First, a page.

Archive for July 5th, 2011



It was time for the typically classic Wimbledon Finals.  This year, it featured a fantastic match-up between the usually dominant Rafael Nadal and the up-and-comer Novak Djokovic. Now, one must realize that even though Nadal is accustomed to winning these big matches, Djokovic is the rising superstar.  He boasts a 48-1 record.  Yes, that’s right, he’s only lost one match, and that was to a man that most thought was unbeatable at the time:  Roger Federer.  So when it came time for the big match-up, Djokovic was ready.  It was a battle of course, but Djokovic just played harder and smarter tennis than Nadal.  He looked more nimble out there, and went on to win the Wimbledon Championship on Sunday.  Keep in mind that this came with a prize of $7.5 Million.  With the win, Novak Djokovic is now the man to fear in the tennis world.


In baseball, with the All-Star selections in, there is a lot of outrage in the baseball community about the exclusion of one particular player:  the Pittsburgh Pirates’ Andrew McCutchen.  McCutchen is in the Top 10 in the National League in on-base percentage, walks, doubles, and even steals.  But… no all-star game for him?  Part of the problem is that the all-star games still has a voting mechanism — as voted on by the fans.  But the fans typically select the big name stars (e.g. Derek Jeter, who’s having a pretty bad year).  What’s odd is that the all-star game in baseball COUNTS.   The winning league gets home field advantage during the World Series!! That’s a big deal!!!  So why wouldn’t you put a stellar player like McCutchen on the team?  The consensus answer appears to be that nobody really cares.  Even though the all-star game “counts”, the players and seemingly even the league doesn’t really care.  After all, they have a myriad of pitchers during the game, instead of letting a superstar pitcher like Roy Halladay pitch 8 innings.  If the game matters, then why is it more for entertainment purposes nowadays?  It’s a bizarre paradox that baseball needs to address along with a bevy of other issues.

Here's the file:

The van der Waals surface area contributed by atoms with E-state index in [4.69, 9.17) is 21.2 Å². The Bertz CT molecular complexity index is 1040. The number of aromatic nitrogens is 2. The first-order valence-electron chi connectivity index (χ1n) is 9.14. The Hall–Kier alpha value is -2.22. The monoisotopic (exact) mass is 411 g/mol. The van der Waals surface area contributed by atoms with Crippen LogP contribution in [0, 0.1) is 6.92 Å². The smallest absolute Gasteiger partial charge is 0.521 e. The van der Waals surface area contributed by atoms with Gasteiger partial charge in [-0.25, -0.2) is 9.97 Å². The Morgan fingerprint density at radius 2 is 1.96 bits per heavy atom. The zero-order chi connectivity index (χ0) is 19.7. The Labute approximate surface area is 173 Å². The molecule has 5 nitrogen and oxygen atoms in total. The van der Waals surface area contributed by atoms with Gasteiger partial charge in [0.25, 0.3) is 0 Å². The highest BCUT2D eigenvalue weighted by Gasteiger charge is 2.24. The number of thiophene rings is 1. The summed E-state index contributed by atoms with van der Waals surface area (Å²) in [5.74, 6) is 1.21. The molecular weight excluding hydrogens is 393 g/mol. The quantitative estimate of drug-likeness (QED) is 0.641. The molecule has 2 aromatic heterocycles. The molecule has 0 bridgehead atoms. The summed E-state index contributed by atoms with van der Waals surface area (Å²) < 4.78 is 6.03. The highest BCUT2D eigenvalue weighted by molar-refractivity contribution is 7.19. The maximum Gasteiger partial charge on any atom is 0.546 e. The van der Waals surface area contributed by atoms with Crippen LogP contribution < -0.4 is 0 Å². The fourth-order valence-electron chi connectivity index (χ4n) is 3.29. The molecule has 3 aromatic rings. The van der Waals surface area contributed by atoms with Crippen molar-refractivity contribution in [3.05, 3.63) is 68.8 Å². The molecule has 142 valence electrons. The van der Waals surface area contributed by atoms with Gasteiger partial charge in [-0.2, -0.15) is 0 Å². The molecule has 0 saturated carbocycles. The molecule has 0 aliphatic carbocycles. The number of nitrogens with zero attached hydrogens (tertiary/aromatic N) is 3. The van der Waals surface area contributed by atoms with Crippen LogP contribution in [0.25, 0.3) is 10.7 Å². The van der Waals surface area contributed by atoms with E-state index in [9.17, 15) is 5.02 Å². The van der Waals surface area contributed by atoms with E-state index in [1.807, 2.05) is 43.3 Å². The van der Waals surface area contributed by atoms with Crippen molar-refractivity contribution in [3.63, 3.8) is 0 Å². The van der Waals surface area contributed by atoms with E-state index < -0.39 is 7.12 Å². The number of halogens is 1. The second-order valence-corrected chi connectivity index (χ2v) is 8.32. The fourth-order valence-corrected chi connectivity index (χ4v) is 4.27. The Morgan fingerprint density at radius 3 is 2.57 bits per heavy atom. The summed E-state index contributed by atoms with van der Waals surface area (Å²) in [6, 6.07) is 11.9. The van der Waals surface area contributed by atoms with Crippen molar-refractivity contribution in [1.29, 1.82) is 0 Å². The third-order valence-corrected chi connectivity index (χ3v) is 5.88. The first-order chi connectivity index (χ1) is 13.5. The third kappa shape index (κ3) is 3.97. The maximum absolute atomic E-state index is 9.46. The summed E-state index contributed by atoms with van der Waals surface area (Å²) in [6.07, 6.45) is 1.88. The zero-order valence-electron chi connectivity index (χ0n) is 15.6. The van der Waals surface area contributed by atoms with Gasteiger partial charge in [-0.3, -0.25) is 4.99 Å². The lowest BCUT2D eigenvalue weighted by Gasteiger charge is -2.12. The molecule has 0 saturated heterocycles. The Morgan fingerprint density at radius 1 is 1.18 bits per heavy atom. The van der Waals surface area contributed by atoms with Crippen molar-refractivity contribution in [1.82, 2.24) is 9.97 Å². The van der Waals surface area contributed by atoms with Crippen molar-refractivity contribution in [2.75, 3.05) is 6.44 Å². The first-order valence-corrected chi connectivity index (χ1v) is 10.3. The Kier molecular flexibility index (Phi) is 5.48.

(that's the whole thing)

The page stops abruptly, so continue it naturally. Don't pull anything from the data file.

Finally, also in baseball, the fever surrounding 2010’s #1 draft pick Bryce Harper continues to heat up.  The Washington Nationals selected Harper with the expectation that he could be the next superstar in baseball (e.g. Albert Pujols, Alex Rodriguez, etc…).  In baseball, you don’t go to the majors right away — you have to prove yourself in the minor league system.  Harper, however, crushed pitches in the Single-A ball, much faster than the Nationals expected.  And now they are promoting him to Double-A.  For Nationals and overall baseball fans, this is very exciting!  It’s always good for a sport when a superstar seems to emerge.  His major league debut will pull huge ratings and his career could be both a big merchandising and marketing opportunity for the league.  We’ll see how Harper progresses.

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